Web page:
Online Safety

Getting online gives us access to more of the world than ever before, all at the click of a button. With endless information, social networks and more all at our fingertips, it’s a wonderful way to stay connected and manage our independence. While moving more of our lives online can make our life easier in many ways, it also comes with an element of risk that we must all be aware of.

As popularity for internet usage grows, the rise of online scams increases evermore. Understanding how to identify, be aware of and protect yourself against internet scams can go a long way to ensuring your safety online. According to ONS data, in 2020, 96% of households across the UK had internet access. Further to that, 80% of houses with at least one person over the age of 65 were connected to the online world. While the over 65 group might still be the least likely to be heading online, the appetite for keeping up with technology continues to grow.

Spending time online should be an enjoyable experience. However, as trends continue to shift, there are still a number of older adults who admit they are not confident when spending time on the internet. Some of this is attributed to a lack of confidence in the use of new technologies. Another key factor affecting people’s confidence is related to concerns about cyber crime. To help users overcome their concerns around the threat of cyber crime, we’ve put together a guide of handy tips to enjoying the internet while staying safe online.

What are online scams?

Online scams or cyber crimes come in various forms and operate in different ways. Some will result in identity fraud, others in swindling money away from victims and some online scams can be a way to draw out information that can expose you to additional risk. Every year, millions of people are caught out by online scams and fall victim to cyber crime. As awareness around cyber scams continues to grow among internet users, the criminals that operate the schemes become increasingly more sophisticated.

What types of scams exist online?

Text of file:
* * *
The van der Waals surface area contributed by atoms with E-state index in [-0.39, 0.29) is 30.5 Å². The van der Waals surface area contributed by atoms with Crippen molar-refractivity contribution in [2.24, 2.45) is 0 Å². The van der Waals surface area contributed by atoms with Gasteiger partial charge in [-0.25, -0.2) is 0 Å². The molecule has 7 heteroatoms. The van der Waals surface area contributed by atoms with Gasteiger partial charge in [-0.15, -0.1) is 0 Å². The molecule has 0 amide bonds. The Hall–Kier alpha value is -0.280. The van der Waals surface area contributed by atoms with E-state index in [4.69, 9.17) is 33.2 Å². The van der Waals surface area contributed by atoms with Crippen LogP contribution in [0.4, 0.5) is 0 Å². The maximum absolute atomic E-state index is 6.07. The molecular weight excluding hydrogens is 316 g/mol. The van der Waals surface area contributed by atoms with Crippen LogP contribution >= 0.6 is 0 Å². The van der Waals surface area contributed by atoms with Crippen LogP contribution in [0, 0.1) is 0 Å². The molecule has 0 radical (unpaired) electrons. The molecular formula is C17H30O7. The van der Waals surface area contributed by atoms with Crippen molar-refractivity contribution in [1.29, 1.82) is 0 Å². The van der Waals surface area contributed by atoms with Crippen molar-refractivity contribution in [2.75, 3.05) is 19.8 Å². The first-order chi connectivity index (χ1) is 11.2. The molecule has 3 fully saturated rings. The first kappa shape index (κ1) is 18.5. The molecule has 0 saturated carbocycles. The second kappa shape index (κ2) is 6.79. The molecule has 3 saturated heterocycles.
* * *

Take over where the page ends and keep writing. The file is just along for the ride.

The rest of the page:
Computer viruses

One of the most well-known of all cyber threats is computer viruses. You might have heard other terms that fall under the computer virus category, such as malware, spyware, ransomware and trojan horses. The way these threats operate is by moving from one computer to another, infecting each one. Criminals use the virus to access your device and take control of it. It can do anything from scan the system for your personal information, slow down your computer or send out spam emails from your computer without your authorization.

How do you end up with one of these viruses? There are a number of ways. A common method is by opening an attachment that was sent with an email. This can allow the virus to be installed on your computer without you realising it. Another way scammers can load a virus onto your device is through a call from a fake business claiming to be a software or internet service provider for example. They will tell you there is a problem with your computer and they need access to it. This is not true, and genuine IT businesses will never reach out to their customers this way.

Phishing scams

Scammers will use phishing to obtain sensitive information including passwords, login information and more. This will often occur through an email or text message containing a link. Scammers will make it look like the email or text message is from a genuine company that you know or trust. They will ask you to click on a link that takes you to a website that looks like the company you think you are dealing with, however, this is a replica website that will ask you to input details such as your bank account information, a login to that company’s website or similar. Often, the contents of the email or text message will make reference to fake unsuccessful login attempts, problems with your account, payment required, free coupons or eligibility for refunds.

Fake Websites

Fake websites operate similarly to phishing scams by trying to obtain sensitive information to compromise your identity and/or accounts. They are designed to look just like businesses we commonly deal with, such as phone companies, banks, government agencies such as the HMRC and more. They may often appear when you are attempting to apply for visas, booking holidays or renewing official documents such as your passport or driver’s license.

Relationship scams

As more people turn to the online world to find a partner, scammers are increasingly becoming aware of the ways in which they can take advantage of people. They will often start by connecting with you on a social media platform or dating website, first striking up a conversation, getting to know more about you. Once they have gained your trust, they will spin a story about hardship or emotional circumstance in their life and request you to send them money. These scams can be harder to identify because they are using trust as the primary way to achieve their criminal objectives.